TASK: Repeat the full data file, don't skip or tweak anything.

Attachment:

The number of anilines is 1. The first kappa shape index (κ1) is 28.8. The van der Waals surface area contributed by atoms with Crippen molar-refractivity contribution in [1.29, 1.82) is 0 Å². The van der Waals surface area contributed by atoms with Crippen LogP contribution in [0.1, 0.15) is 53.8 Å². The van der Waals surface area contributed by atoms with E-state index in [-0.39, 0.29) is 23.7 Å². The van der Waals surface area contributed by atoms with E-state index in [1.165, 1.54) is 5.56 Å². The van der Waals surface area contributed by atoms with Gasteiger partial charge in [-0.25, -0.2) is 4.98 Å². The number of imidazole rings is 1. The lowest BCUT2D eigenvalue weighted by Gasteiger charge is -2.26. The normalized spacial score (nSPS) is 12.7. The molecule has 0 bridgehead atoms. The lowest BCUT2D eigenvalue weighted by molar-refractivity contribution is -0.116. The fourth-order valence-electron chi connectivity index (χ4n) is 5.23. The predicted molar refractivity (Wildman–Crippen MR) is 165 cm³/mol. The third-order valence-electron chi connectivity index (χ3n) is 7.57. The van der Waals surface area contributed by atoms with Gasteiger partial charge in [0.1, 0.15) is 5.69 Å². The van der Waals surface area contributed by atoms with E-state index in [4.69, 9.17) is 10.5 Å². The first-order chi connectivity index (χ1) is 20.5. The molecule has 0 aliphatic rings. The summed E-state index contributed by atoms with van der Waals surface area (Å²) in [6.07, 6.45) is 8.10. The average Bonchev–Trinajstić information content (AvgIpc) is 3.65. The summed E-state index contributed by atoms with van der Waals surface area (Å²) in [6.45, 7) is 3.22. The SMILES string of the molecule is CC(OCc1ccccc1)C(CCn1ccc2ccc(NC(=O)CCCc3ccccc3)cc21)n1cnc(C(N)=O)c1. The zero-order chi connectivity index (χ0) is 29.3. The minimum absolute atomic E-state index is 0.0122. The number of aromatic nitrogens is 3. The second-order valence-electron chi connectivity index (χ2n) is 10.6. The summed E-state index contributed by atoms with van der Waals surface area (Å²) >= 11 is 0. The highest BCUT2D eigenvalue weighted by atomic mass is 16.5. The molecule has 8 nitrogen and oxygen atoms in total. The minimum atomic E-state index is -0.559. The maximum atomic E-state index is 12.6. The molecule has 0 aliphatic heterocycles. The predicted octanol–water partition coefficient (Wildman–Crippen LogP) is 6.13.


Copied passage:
The number of anilines is 1. The first kappa shape index (κ1) is 28.8. The van der Waals surface area contributed by atoms with Crippen molar-refractivity contribution in [1.29, 1.82) is 0 Å². The van der Waals surface area contributed by atoms with Crippen LogP contribution in [0.1, 0.15) is 53.8 Å². The van der Waals surface area contributed by atoms with E-state index in [-0.39, 0.29) is 23.7 Å². The van der Waals surface area contributed by atoms with E-state index in [1.165, 1.54) is 5.56 Å². The van der Waals surface area contributed by atoms with Gasteiger partial charge in [-0.25, -0.2) is 4.98 Å². The number of imidazole rings is 1. The lowest BCUT2D eigenvalue weighted by Gasteiger charge is -2.26. The normalized spacial score (nSPS) is 12.7. The molecule has 0 bridgehead atoms. The lowest BCUT2D eigenvalue weighted by molar-refractivity contribution is -0.116. The fourth-order valence-electron chi connectivity index (χ4n) is 5.23. The predicted molar refractivity (Wildman–Crippen MR) is 165 cm³/mol. The third-order valence-electron chi connectivity index (χ3n) is 7.57. The van der Waals surface area contributed by atoms with Gasteiger partial charge in [0.1, 0.15) is 5.69 Å². The van der Waals surface area contributed by atoms with E-state index in [4.69, 9.17) is 10.5 Å². The first-order chi connectivity index (χ1) is 20.5. The molecule has 0 aliphatic rings. The summed E-state index contributed by atoms with van der Waals surface area (Å²) in [6.07, 6.45) is 8.10. The average Bonchev–Trinajstić information content (AvgIpc) is 3.65. The summed E-state index contributed by atoms with van der Waals surface area (Å²) in [6.45, 7) is 3.22. The SMILES string of the molecule is CC(OCc1ccccc1)C(CCn1ccc2ccc(NC(=O)CCCc3ccccc3)cc21)n1cnc(C(N)=O)c1. The zero-order chi connectivity index (χ0) is 29.3. The minimum absolute atomic E-state index is 0.0122. The number of aromatic nitrogens is 3. The second-order valence-electron chi connectivity index (χ2n) is 10.6. The summed E-state index contributed by atoms with van der Waals surface area (Å²) >= 11 is 0. The highest BCUT2D eigenvalue weighted by atomic mass is 16.5. The molecule has 8 nitrogen and oxygen atoms in total. The minimum atomic E-state index is -0.559. The maximum atomic E-state index is 12.6. The molecule has 0 aliphatic heterocycles. The predicted octanol–water partition coefficient (Wildman–Crippen LogP) is 6.13.